'I Have A Lot Of Guilt & Shame': Jordana Brewster Wants To Normalize Infertility After Feeling Judged For Using A Surrogate
Mom-of-two Jordana Brewster is hoping to end the stigma surrounding infertility.
The actress welcomed her sons, Julian, 7, and Rowan, 4, via surrogacy, and though she's now at peace with it, she confessed she originally felt "a lot of guilt and shame" for her decision.
"I think I would have felt this way whether or not I carried, but I was always like, 'I'm less than, as a mother, because I didn't carry,'" she recalled to PEOPLE. "I just told myself that story over and over again."
The star noted she can be "really hard" on herself, which is why she "would over explain" when talking to other pregnant women, as she "assumed other people were judging" her as well.
"I think [other moms] assumed that I didn't want to carry, or I didn't want to go through that experience," she said. "I think there's just an inherent judgment with surrogacy."
The Lethal Weapon star added that the comments she received from other women also unnerved her, as she recalled people saying things like, "'Oh my God, you're so lucky. You didn't have to carry or you didn't have to gain weight.'"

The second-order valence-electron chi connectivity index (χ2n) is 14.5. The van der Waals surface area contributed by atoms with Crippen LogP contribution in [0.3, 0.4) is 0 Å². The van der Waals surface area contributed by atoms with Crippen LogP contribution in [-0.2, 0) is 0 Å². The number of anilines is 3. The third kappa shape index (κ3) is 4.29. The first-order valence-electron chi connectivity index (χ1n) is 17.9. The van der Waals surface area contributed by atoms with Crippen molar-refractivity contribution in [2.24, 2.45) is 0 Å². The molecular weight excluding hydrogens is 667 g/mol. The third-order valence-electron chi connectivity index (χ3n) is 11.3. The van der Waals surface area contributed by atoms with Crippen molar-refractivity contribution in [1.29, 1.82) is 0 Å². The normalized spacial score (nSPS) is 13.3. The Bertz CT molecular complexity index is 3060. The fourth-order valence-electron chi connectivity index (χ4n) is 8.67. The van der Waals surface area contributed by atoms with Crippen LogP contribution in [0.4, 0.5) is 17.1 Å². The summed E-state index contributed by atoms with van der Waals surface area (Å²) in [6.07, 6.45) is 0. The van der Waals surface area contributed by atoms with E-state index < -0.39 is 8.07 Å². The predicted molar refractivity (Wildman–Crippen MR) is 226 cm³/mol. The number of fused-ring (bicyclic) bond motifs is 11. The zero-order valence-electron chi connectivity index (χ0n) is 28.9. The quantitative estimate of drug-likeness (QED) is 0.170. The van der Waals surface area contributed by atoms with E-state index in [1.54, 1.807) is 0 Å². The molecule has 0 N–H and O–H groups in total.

Brewster pointed out that she never knew "if they were joking or not."
Remarks like those only sent her further into a funk, as she was already upset about her struggle to get pregnant.
"I thought [conceiving] would be no problem for me, which I think a lot of women do," she pointed out.
"I feel like we sort of assume, 'Oh, OK, I'm on the track, I've been married and now I want to have a kid, and it shouldn't be a big problem,'" she recalled. "And then all of a sudden you realize, 'Wait, this is going to be a little more challenging than I thought.'"
Since welcoming her kids, she's been able to "work through" the fact that she went the surrogacy route, but she admitted that her boys have a "tough time" comprehending it.
"It's a complicated thing to explain, and I am still not sure that they completely grasp that," she shared.
"But I also noticed that it was a way bigger deal for me than it was for my son," added Brewster. "One day, I told him, and he was like, 'OK.' And that was it. And then we'll be driving in the car and he'll come up with a really difficult question and I'm like, 'Oh my God, I have to deal with this right now. How do I answer that?'"